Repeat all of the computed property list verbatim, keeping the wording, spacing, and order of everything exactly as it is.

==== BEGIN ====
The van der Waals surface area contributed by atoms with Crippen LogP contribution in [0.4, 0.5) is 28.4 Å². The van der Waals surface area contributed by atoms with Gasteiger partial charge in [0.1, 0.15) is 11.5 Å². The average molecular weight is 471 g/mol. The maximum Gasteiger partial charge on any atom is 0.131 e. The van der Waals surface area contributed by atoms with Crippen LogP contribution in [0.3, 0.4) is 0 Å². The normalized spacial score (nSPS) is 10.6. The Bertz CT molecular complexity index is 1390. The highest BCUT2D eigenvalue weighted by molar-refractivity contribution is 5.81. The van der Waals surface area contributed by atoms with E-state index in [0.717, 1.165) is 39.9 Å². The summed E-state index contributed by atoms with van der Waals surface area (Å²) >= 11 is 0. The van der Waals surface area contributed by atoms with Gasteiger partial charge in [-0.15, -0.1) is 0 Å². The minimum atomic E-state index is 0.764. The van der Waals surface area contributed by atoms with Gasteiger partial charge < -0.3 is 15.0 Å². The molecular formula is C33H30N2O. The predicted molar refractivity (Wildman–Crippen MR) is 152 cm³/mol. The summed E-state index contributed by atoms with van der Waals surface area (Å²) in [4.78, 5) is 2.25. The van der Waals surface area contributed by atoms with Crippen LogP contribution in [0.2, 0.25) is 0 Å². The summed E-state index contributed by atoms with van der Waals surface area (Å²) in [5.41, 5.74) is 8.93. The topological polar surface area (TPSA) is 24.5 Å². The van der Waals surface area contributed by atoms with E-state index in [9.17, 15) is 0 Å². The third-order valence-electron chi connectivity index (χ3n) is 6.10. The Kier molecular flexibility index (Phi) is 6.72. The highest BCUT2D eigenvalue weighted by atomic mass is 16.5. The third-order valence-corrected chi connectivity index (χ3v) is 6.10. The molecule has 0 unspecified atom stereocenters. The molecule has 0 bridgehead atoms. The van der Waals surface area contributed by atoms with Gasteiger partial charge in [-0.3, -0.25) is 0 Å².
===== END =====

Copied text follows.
The van der Waals surface area contributed by atoms with Crippen LogP contribution in [0.4, 0.5) is 28.4 Å². The van der Waals surface area contributed by atoms with Gasteiger partial charge in [0.1, 0.15) is 11.5 Å². The average molecular weight is 471 g/mol. The maximum Gasteiger partial charge on any atom is 0.131 e. The van der Waals surface area contributed by atoms with Crippen LogP contribution in [0.3, 0.4) is 0 Å². The normalized spacial score (nSPS) is 10.6. The Bertz CT molecular complexity index is 1390. The highest BCUT2D eigenvalue weighted by molar-refractivity contribution is 5.81. The van der Waals surface area contributed by atoms with E-state index in [0.717, 1.165) is 39.9 Å². The summed E-state index contributed by atoms with van der Waals surface area (Å²) >= 11 is 0. The van der Waals surface area contributed by atoms with Gasteiger partial charge in [-0.15, -0.1) is 0 Å². The minimum atomic E-state index is 0.764. The van der Waals surface area contributed by atoms with Gasteiger partial charge < -0.3 is 15.0 Å². The molecular formula is C33H30N2O. The predicted molar refractivity (Wildman–Crippen MR) is 152 cm³/mol. The summed E-state index contributed by atoms with van der Waals surface area (Å²) in [4.78, 5) is 2.25. The van der Waals surface area contributed by atoms with Crippen LogP contribution in [0.2, 0.25) is 0 Å². The summed E-state index contributed by atoms with van der Waals surface area (Å²) in [5.41, 5.74) is 8.93. The topological polar surface area (TPSA) is 24.5 Å². The van der Waals surface area contributed by atoms with E-state index in [9.17, 15) is 0 Å². The third-order valence-electron chi connectivity index (χ3n) is 6.10. The Kier molecular flexibility index (Phi) is 6.72. The highest BCUT2D eigenvalue weighted by atomic mass is 16.5. The third-order valence-corrected chi connectivity index (χ3v) is 6.10. The molecule has 0 unspecified atom stereocenters. The molecule has 0 bridgehead atoms. The van der Waals surface area contributed by atoms with Gasteiger partial charge in [-0.3, -0.25) is 0 Å².